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Abstract: SA-PO315

A Case of Fibroblast Growth Factor 23-Induced Hypophosphatemia in Waldenström Macroglobulinemia

Session Information

Category: Bone and Mineral Metabolism

  • 502 Bone and Mineral Metabolism: Clinical

Authors

  • Kadota, Nozomi, St.Luke's International Hospital, Tokyo, Japan
  • Fujimaru, Takuya, St.Luke's International Hospital, Tokyo, Japan
  • Aizawa, Chiharu, St.Luke's International Hospital, Tokyo, Japan
  • Konishi, Kasumi, St.Luke's International Hospital, Tokyo, Japan
  • Ito, Yugo, St.Luke's International Hospital, Tokyo, Japan
  • Taki, Fumika, St.Luke's International Hospital, Tokyo, Japan
  • Nagahama, Masahiko, St.Luke's International Hospital, Tokyo, Japan
  • Nakayama, Masaaki, St.Luke's International Hospital, Tokyo, Japan
Introduction

Fanconi syndrome and fibroblast growth factor 23 (FGF23)-induced hypophosphatemia are the main causes of hypophosphatemia due to renal phosphorus excretion in cancer patients. FGF23 induced hypophosphatemia is often associated with benign mesenchymal tumors of the mixed connective tissue type. As far as we know, this is the first case of FGF23 induced hypophosphatemia associated with Waldenström macroglobulinemia (WM).

Case Description

The patient was diagnosed with WM at the age of 74 years due to a lumbar compression fracture. Because he had severe neuropathy, he received rituximab as symptomatic WM. After treatment, clinical symptoms disappeared, and serum IgM decreased from 5800 mg/dl to 1800 mg/dl. Four years later, his serum IgM increased (3000 mg/dL) and serum phosphorus decreased (1.5–2.0 mg/dL). Six months later, he was referred to our nephrology department due to hypophosphatemia (serum phosphorus 0.8 mg/dL). He already received alphacalcidol 0.5 μg/day and alendronate 35 mg weekly. His serum IgM was 3263 mg/dL, serum creatinine was 0.98 mg/dl, corrected calcium was 9.6 mg/dl, parathyroid hormone was 39 pg/ml, 1.25-(OH)2 vitamin D was 11 pg/ml (normal range 20-60 pg/ml), and urine glucose was negative. The phosphate excretion rate was 44% and serum FGF23 was 91 pg/ml (normal range <30 pg/ml). The whole-body bone scintigraphy revealed bone destruction in the tenth thoracic vertebra. Contrast-enhanced CT showed multiple enlarged lymph nodes. He was diagnosed as FGF23-related hypophosphatemia due to WM. Sodium phosphate monobasic and tirabrutinib was initiated. Three months after treatment, serum IgM decreased to 423 mg/dl, and serum phosphate increased to 3.7 mg/dl.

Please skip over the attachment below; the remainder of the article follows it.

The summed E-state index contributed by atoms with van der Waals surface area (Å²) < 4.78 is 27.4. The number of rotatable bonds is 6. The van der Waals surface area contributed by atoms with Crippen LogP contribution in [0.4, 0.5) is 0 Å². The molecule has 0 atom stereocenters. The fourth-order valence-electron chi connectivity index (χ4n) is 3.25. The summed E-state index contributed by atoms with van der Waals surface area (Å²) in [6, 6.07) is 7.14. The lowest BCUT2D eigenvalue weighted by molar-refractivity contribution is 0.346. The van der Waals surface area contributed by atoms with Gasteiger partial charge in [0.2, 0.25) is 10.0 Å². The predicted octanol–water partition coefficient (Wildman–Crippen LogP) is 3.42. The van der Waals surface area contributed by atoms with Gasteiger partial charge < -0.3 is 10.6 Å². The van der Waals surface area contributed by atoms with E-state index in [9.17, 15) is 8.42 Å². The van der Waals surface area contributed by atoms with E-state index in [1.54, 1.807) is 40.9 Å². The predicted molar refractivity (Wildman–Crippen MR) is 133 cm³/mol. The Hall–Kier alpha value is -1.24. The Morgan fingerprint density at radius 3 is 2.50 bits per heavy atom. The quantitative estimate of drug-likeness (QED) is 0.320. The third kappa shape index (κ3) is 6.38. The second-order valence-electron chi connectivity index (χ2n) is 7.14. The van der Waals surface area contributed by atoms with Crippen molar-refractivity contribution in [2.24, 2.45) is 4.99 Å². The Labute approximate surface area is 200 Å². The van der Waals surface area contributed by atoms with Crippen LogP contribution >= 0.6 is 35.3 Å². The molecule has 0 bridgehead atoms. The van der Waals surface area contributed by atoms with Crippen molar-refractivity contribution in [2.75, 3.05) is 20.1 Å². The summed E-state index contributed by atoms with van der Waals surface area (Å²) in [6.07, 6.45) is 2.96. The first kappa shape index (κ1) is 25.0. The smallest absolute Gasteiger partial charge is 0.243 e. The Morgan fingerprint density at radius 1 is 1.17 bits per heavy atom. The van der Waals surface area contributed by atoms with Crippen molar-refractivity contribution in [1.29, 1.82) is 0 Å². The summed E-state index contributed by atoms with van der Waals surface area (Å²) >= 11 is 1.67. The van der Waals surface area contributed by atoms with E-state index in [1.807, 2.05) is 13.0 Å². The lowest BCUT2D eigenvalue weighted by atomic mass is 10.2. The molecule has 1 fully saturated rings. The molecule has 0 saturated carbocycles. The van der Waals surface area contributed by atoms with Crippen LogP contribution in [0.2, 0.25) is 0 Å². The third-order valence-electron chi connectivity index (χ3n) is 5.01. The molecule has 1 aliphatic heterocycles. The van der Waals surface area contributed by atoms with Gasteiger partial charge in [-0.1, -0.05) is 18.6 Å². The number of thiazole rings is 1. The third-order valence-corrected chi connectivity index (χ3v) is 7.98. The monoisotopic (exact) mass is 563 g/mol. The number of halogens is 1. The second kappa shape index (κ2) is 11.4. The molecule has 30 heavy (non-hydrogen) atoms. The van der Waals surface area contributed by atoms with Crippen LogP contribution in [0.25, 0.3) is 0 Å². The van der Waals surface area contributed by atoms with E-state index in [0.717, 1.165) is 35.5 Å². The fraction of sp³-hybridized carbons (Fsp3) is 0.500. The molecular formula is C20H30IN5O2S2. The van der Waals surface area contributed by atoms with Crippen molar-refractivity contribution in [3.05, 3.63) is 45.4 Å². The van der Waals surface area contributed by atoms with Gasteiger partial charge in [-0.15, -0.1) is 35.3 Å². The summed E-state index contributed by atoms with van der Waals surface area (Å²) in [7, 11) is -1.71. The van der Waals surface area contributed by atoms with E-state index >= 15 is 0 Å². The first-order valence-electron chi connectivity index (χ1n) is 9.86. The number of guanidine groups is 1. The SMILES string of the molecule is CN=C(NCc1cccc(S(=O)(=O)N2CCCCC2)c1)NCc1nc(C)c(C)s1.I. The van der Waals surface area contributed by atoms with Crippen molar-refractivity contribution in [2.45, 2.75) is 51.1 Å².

Discussion

From the previous report, there are only three types of hematological malignancy that cause FGF23-related hypophosphatemia: diffuse large B-cell lymphoma, natural killer T-cell lymphoma and acute leukemia. We should also consider WM induce FGF23-related hypophosphatemia.